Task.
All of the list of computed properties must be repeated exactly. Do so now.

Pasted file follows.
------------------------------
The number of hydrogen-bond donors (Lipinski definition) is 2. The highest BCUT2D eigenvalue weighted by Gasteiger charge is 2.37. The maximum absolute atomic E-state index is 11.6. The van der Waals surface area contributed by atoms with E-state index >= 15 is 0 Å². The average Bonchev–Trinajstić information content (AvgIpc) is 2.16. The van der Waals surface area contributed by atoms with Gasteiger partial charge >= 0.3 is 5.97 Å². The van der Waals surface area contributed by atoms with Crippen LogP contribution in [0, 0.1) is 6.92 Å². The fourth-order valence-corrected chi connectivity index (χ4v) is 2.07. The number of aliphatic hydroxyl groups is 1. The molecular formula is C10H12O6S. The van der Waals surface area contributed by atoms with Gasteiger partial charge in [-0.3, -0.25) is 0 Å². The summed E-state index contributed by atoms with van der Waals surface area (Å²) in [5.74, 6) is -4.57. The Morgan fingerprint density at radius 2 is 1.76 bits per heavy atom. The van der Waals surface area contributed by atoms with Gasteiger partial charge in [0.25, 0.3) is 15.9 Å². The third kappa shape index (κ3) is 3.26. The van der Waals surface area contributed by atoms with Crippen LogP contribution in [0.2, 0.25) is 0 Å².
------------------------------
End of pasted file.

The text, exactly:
The number of hydrogen-bond donors (Lipinski definition) is 2. The highest BCUT2D eigenvalue weighted by Gasteiger charge is 2.37. The maximum absolute atomic E-state index is 11.6. The van der Waals surface area contributed by atoms with E-state index >= 15 is 0 Å². The average Bonchev–Trinajstić information content (AvgIpc) is 2.16. The van der Waals surface area contributed by atoms with Gasteiger partial charge >= 0.3 is 5.97 Å². The van der Waals surface area contributed by atoms with Crippen LogP contribution in [0, 0.1) is 6.92 Å². The fourth-order valence-corrected chi connectivity index (χ4v) is 2.07. The number of aliphatic hydroxyl groups is 1. The molecular formula is C10H12O6S. The van der Waals surface area contributed by atoms with Gasteiger partial charge in [-0.3, -0.25) is 0 Å². The summed E-state index contributed by atoms with van der Waals surface area (Å²) in [5.74, 6) is -4.57. The Morgan fingerprint density at radius 2 is 1.76 bits per heavy atom. The van der Waals surface area contributed by atoms with Gasteiger partial charge in [0.25, 0.3) is 15.9 Å². The third kappa shape index (κ3) is 3.26. The van der Waals surface area contributed by atoms with Crippen LogP contribution in [0.2, 0.25) is 0 Å².